Monday, November 16, 2009

The Lowest Entry-Level Job In Hollywood

A portion of the backlot at Universal City Studios,
my home for eighteen months

I was 23 years old, per usual at loose ends, had hammed it up in Junior High School plays, my mother had been a showgirl during the 1940s, I looked okay and I lived in Los Angeles. Clearly, the cinema was aching for my presence.

I huddled with the General Manager of Universal Studios, a friend of one of my father’s cousins by marriage, to plot a career-launch strategy. After grilling me on what I thought about the symbolism in Nicholas Roeg’s Don’t Look Now and perusing my very short, unfocused resume, he had an eureka! moment and found the perfect job for me.

Next morning at 6AM I showed up for my first day as a member of Local 724 Studio Utility and Labor Employees of the Laborers International Union of North America.

Actually, it was not my first day in the union. It was my first day as a potential member of Local 724. You had to accrue thirty days of work to qualify for membership and I could work only when every single member of the union was working and extra help was needed; it could, conceivably, have taken over a year for me to get my thirty days.

But it was 1974, and production at the studio was in overdrive, the backlot busy, every soundstage a hot set almost every day. Weekly TV series production took up the bulk of the action but film production was beginning to return from the dead. Jaws was in production; excitement was in the air - and tension: Bruce, the damned animatronic shark, kept drowning in test waters. I earned my card in thirty-seven days.

First day on the job, I’m handed a broom. I am not by nature a braggart but I firmly assert that I was the best sweeper of sound stages in the history of the motion picture industry. I was a human Zamboni, hustling that broom over the stage floor until the shine blinded, not a single dust mote to be found, and you could ice skate on it. I was so good, in fact, that I immediately got into trouble. I'd finished in three hours, very proud of myself, and went to the foreman. Like Oliver Twist, I begged, “please, sir, can I have some more?” figuring a ticker-tape parade was in my future as reward for a job well-done and ready for more with super-duper can-do! attitude.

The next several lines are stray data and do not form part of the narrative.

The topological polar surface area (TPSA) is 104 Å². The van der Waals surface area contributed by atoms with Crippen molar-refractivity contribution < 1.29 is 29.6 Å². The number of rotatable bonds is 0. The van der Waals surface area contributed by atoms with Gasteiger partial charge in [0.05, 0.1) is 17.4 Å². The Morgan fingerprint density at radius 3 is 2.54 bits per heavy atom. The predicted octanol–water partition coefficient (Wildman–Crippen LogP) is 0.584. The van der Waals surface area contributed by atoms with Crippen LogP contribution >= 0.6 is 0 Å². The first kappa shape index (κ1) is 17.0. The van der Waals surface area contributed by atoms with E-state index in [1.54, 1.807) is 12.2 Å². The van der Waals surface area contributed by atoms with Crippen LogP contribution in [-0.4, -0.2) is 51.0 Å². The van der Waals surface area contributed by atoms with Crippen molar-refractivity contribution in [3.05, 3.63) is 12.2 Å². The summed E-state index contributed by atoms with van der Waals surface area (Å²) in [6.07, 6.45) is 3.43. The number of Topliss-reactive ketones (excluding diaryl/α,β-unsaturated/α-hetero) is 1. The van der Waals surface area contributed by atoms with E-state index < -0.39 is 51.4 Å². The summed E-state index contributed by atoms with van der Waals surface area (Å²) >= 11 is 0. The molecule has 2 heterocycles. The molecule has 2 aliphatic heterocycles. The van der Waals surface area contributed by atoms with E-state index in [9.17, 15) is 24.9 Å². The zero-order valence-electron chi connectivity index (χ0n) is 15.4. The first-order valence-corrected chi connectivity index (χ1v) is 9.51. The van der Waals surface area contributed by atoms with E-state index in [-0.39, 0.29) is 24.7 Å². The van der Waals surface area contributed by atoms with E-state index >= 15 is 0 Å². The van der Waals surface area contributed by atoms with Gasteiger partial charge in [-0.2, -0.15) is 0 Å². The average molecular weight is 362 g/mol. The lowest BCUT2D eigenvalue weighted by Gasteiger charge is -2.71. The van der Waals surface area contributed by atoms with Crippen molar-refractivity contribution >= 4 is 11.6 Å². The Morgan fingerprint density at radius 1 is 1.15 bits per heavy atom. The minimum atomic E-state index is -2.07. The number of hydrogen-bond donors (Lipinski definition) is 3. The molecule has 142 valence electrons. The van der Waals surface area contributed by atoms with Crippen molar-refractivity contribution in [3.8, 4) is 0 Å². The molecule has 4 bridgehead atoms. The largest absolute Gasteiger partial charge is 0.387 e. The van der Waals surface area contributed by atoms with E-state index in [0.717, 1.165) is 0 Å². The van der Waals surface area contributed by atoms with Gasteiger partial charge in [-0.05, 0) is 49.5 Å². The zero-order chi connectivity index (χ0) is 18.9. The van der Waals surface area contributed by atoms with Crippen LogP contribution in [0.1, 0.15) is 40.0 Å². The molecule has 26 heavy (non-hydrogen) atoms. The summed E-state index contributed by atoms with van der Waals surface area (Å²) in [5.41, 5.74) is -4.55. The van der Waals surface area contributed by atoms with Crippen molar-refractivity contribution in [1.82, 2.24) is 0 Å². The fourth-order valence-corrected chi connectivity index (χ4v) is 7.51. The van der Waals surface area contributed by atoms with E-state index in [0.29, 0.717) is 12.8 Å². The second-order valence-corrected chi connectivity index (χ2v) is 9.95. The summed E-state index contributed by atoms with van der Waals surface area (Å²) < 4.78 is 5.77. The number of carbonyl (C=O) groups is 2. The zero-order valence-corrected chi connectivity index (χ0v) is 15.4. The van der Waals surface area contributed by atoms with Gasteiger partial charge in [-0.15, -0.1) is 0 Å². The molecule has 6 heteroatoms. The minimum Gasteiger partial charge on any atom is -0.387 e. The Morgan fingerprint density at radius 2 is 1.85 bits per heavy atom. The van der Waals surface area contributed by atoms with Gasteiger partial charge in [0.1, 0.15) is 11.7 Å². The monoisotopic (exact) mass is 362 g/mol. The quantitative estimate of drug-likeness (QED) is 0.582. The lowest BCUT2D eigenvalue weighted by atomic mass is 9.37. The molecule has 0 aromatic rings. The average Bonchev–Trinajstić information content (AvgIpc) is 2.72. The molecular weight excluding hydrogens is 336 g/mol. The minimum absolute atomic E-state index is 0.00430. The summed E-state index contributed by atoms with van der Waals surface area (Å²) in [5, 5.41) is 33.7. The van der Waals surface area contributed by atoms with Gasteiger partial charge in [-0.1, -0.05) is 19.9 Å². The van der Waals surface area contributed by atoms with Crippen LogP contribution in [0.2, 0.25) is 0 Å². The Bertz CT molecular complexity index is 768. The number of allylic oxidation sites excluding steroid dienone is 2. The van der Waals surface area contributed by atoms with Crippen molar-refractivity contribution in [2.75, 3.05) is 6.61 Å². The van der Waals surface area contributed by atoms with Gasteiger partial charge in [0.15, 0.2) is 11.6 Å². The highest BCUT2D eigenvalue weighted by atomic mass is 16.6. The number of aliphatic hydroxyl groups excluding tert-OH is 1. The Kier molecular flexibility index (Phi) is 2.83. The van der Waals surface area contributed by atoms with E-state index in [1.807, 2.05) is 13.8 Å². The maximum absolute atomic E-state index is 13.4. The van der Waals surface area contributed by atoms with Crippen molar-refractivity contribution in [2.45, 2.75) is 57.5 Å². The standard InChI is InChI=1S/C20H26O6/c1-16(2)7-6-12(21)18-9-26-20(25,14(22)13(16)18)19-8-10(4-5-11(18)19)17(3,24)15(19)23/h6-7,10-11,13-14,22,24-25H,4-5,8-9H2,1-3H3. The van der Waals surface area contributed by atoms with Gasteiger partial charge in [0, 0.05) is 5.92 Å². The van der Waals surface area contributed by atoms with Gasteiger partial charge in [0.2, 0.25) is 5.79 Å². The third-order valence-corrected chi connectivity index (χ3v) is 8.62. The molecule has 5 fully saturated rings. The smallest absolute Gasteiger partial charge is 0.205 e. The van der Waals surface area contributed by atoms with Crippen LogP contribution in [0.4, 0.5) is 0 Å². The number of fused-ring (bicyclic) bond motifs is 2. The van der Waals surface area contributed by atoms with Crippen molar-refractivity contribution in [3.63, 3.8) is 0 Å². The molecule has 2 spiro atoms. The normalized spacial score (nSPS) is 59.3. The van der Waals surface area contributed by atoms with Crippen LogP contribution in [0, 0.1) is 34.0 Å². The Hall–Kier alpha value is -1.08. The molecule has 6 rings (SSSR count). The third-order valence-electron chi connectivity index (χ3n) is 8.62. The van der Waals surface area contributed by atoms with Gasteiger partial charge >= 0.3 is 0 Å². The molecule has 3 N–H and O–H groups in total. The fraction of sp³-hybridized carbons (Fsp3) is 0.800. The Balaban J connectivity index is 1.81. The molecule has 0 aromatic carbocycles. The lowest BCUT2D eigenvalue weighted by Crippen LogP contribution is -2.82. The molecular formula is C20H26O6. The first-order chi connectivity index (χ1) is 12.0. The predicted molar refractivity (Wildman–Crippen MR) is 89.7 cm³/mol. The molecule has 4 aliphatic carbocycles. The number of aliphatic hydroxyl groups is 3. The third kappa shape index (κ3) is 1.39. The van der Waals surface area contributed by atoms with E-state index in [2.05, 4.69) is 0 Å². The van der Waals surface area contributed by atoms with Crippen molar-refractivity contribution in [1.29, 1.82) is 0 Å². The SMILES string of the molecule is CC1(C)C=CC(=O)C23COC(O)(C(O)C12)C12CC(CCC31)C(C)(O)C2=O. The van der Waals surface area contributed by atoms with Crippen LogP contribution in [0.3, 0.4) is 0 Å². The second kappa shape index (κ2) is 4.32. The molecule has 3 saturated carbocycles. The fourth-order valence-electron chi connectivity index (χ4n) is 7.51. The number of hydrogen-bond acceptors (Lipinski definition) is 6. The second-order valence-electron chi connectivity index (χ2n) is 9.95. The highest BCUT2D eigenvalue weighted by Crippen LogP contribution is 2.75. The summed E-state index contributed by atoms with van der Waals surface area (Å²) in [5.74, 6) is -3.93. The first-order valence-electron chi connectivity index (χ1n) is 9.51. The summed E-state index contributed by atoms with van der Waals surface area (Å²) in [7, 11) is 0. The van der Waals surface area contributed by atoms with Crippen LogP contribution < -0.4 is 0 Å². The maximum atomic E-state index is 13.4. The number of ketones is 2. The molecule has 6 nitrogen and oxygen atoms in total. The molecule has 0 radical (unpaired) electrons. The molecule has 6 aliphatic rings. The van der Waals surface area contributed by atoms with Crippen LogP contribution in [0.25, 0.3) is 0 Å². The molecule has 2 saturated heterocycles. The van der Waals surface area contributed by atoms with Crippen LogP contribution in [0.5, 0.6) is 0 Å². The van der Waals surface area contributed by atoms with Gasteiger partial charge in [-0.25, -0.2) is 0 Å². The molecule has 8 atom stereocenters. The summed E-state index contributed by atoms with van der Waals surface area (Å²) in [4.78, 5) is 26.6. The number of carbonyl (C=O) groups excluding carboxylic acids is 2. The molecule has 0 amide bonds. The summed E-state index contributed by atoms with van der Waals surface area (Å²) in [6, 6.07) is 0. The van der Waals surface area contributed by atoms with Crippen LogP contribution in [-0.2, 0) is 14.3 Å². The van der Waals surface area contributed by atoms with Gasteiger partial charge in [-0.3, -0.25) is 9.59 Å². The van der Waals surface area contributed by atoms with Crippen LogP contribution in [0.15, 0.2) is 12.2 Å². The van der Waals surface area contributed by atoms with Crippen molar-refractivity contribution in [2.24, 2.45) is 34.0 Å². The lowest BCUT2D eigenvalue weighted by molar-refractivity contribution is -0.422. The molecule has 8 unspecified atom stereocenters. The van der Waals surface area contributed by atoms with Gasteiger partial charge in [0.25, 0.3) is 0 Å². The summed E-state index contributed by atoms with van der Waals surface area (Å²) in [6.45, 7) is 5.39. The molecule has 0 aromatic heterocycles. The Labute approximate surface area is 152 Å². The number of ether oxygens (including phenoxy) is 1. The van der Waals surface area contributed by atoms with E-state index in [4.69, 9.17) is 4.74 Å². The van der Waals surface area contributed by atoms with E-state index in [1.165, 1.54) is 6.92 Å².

Uh, no.

I was gently chewed out (had I not had my connection I would have been thoroughly masticated, digested, and excreted) for making him look bad: he’d booked me for a full eight hours to sweep the stage.

A few days later, I was attached to the greensmen (masters of on set foliage) and raked. And raked. Knocked that gig out in two hours. Again, I screwed up: who knew it took six hours to perform a nickel’s worth of work?

Having risked the future of international labor by my actions, I was, naturally, promoted, or, rather, moved into other labor that guaranteed that I would be fully occupied for my entire shift. I didn’t realize that sweeping stages was the cushy job for old-timers and spoiled kids with connections. The plumbers, the masons, the painters, the greensmen, the propmakers all needed laborers. My new assignments, at least in the beginning, were tests: “So, you think you’re a hustling hot golden shit? Try THIS!”

I ate it all up. I loved swinging a sledgehammer.

These were the blue-collar machismo years, when I was doing everything I could to escape being a nice Jewish boy, build my physique and physical confidence, and bolt from the class I was born into and my parents’ expectations. Always a bookworm, it was time to balance the books.

Early afterward, at 6:04 AM, I was cradling a sixty-pound jackhammer in my arms, working it sideways into one of the exterior walls of a stage; the source for a water leak needed to be found. By 6:10, it felt like I had scrambled eggs where my brain was supposed to be. By 9 I was a human milk shake. But the plumbing crew liked me, and I learned a lot.

I learned that where a water leak manifests itself can be a mile away from its source. By the time I was through, two days and thoroughly puréed internal organs later, I had jackhammered a seven foot gash, under the lead plumber’s guidance, into the side of the stage, three and a half feet parallel to the ground, to expose a section of suspected pipe. I learned that the source of this leak was probably in Pennsylvania and laughing at me.

It had heavily rained all night. Soundstage roof-leak alert. A large crew is mustered to attack the problem and we have to climb to the roof to begin work, which is to spread ourselves, shoulder to shoulder, across the length of the roof and gently, in four-inch steps with feet close together, walk across the roof, through the puddles, like we’re crime-scene investigators searching for evidence in field brush, checking for air bubbles underfoot, indicative of a breech in the roofing material. See bubbles, call out to the “pusher,” the labor crew captain, “leak here!” and he comes over and slaps a glop of roofing tar onto the spot.